How to Remove Old Wax From a Boat

by Will Charpentier

If you want the gel coat on your boat to retain its shine, you should wax your boat before you ever put it into the water, and wax it each season as part of your fitting out. The wax fills the microscopic pits that develop in the finish to give the gel coat a smooth surface. This means, though, that the wax builds up over the seasons and, eventually, discolors from exposure to the sea and the sun. Removing this wax buildup should be an integral part of a thorough cleaning at the beginning of the season.

1. Saturate a clean rag with floor wax stripper. Don't dilute the stripper; the gel coat on a fiberglass boat hull is significantly more resistant to chemical damage than a vinyl floor.

2. Fill a bucket with water, and mix in 1 cup of liquid dish detergent for each gallon of water.

3. Start stripping the wax at the top of the bow. Work in areas about 2 feet wide, moving from bow to stern. Wipe the stripper onto the hull using an overlapping circular motion, from the top of the hull to the keel. Once you apply the stripper, use another clean rag--dipped in the bucket of water and liquid dish detergent--to wash the stripper and the old wax downward in straight strokes, toward your boat's keel.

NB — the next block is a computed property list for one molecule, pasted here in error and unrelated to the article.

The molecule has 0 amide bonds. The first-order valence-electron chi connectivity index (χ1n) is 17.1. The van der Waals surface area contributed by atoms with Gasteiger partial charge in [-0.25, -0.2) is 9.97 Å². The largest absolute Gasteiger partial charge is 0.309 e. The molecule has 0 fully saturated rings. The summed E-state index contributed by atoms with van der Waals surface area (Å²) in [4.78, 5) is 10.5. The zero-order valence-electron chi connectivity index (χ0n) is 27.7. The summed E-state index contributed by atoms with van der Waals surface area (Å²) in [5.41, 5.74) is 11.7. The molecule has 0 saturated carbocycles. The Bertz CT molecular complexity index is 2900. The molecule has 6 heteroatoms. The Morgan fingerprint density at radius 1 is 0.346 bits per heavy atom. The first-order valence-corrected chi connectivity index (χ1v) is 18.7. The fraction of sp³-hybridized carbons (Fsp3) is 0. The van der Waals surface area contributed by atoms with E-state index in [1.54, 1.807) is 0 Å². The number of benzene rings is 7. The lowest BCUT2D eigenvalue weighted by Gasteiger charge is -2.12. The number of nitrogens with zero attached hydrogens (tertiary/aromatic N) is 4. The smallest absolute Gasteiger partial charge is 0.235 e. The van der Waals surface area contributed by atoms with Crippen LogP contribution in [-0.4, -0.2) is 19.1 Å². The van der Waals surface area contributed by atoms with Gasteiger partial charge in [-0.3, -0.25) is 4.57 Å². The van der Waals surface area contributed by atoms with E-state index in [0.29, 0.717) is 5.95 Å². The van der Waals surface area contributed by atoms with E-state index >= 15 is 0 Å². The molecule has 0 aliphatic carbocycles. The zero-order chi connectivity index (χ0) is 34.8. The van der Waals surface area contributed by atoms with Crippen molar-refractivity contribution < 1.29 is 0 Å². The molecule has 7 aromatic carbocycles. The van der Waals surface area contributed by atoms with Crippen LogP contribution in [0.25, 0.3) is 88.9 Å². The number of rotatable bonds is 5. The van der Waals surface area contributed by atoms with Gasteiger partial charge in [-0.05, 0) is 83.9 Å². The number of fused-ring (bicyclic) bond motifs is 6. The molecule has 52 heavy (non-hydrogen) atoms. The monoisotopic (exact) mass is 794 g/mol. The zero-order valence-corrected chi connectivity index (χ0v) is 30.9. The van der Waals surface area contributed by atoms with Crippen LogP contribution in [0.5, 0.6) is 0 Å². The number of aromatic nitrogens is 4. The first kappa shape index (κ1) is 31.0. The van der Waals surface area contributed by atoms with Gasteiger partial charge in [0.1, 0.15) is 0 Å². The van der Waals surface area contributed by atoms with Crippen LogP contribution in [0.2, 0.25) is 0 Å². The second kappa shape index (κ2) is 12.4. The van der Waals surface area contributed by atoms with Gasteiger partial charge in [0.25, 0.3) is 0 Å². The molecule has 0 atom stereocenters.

4. Move aft as you finish an area, and repeat the process. Continue until you reach the stern, and then repeat the process on the other side of the boat. When both sides are complete, repeat the process on the boat's transom.

5. Wash the boat thoroughly with liquid detergent and clean water. Allow the hull to dry completely before applying a coat of wax.

Items you will need

  • Clean rags
  • Floor wax stripper
  • Bucket
  • Liquid detergent
  • Rubber gloves
  • Safety glasses


  • Use thick rubber gloves throughout this process.


  • Safety glasses are recommended because of the "splash" potential of the liquids used to clean the wax from the hull.

About the Author

Will Charpentier is a writer who specializes in boating and maritime subjects. A retired ship captain, Charpentier holds a doctorate in applied ocean science and engineering. He is also a certified marine technician and the author of a popular text on writing local history.

Photo Credits

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